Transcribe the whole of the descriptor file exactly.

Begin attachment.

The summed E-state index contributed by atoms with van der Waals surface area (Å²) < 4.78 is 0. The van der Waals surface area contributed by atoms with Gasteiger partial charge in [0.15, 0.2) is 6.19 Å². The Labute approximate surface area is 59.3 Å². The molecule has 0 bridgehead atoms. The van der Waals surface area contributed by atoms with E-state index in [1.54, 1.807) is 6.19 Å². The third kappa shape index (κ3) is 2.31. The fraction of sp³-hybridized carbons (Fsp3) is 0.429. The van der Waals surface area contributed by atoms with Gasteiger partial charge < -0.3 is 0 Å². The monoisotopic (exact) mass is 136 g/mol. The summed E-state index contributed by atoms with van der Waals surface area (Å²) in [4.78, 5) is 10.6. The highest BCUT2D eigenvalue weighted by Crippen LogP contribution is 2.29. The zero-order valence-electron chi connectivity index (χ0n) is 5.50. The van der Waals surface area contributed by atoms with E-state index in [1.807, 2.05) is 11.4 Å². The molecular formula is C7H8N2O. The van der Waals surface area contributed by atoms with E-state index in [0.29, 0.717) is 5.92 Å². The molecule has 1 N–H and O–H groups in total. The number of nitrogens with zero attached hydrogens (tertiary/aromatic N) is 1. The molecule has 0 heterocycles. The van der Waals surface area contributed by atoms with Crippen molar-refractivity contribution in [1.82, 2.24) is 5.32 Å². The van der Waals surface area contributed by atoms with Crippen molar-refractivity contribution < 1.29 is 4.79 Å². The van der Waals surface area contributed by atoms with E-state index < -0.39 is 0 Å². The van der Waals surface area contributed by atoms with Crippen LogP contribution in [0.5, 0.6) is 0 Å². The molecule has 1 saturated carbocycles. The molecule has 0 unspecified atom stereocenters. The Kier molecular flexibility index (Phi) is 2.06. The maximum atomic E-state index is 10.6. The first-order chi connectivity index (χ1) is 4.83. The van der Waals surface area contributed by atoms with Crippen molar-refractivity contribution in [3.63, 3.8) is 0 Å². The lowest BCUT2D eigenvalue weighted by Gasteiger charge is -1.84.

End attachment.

The summed E-state index contributed by atoms with van der Waals surface area (Å²) < 4.78 is 0. The van der Waals surface area contributed by atoms with Gasteiger partial charge in [0.15, 0.2) is 6.19 Å². The Labute approximate surface area is 59.3 Å². The molecule has 0 bridgehead atoms. The van der Waals surface area contributed by atoms with E-state index in [1.54, 1.807) is 6.19 Å². The third kappa shape index (κ3) is 2.31. The fraction of sp³-hybridized carbons (Fsp3) is 0.429. The van der Waals surface area contributed by atoms with Gasteiger partial charge < -0.3 is 0 Å². The monoisotopic (exact) mass is 136 g/mol. The summed E-state index contributed by atoms with van der Waals surface area (Å²) in [4.78, 5) is 10.6. The highest BCUT2D eigenvalue weighted by Crippen LogP contribution is 2.29. The zero-order valence-electron chi connectivity index (χ0n) is 5.50. The van der Waals surface area contributed by atoms with E-state index in [1.807, 2.05) is 11.4 Å². The molecular formula is C7H8N2O. The van der Waals surface area contributed by atoms with E-state index in [0.29, 0.717) is 5.92 Å². The molecule has 1 N–H and O–H groups in total. The number of nitrogens with zero attached hydrogens (tertiary/aromatic N) is 1. The molecule has 0 heterocycles. The van der Waals surface area contributed by atoms with Crippen molar-refractivity contribution in [1.82, 2.24) is 5.32 Å². The van der Waals surface area contributed by atoms with Crippen molar-refractivity contribution < 1.29 is 4.79 Å². The van der Waals surface area contributed by atoms with E-state index < -0.39 is 0 Å². The van der Waals surface area contributed by atoms with Crippen LogP contribution in [0.5, 0.6) is 0 Å². The molecule has 1 saturated carbocycles. The molecule has 0 unspecified atom stereocenters. The Kier molecular flexibility index (Phi) is 2.06. The maximum atomic E-state index is 10.6. The first-order chi connectivity index (χ1) is 4.83. The van der Waals surface area contributed by atoms with Crippen molar-refractivity contribution in [3.63, 3.8) is 0 Å². The lowest BCUT2D eigenvalue weighted by Gasteiger charge is -1.84.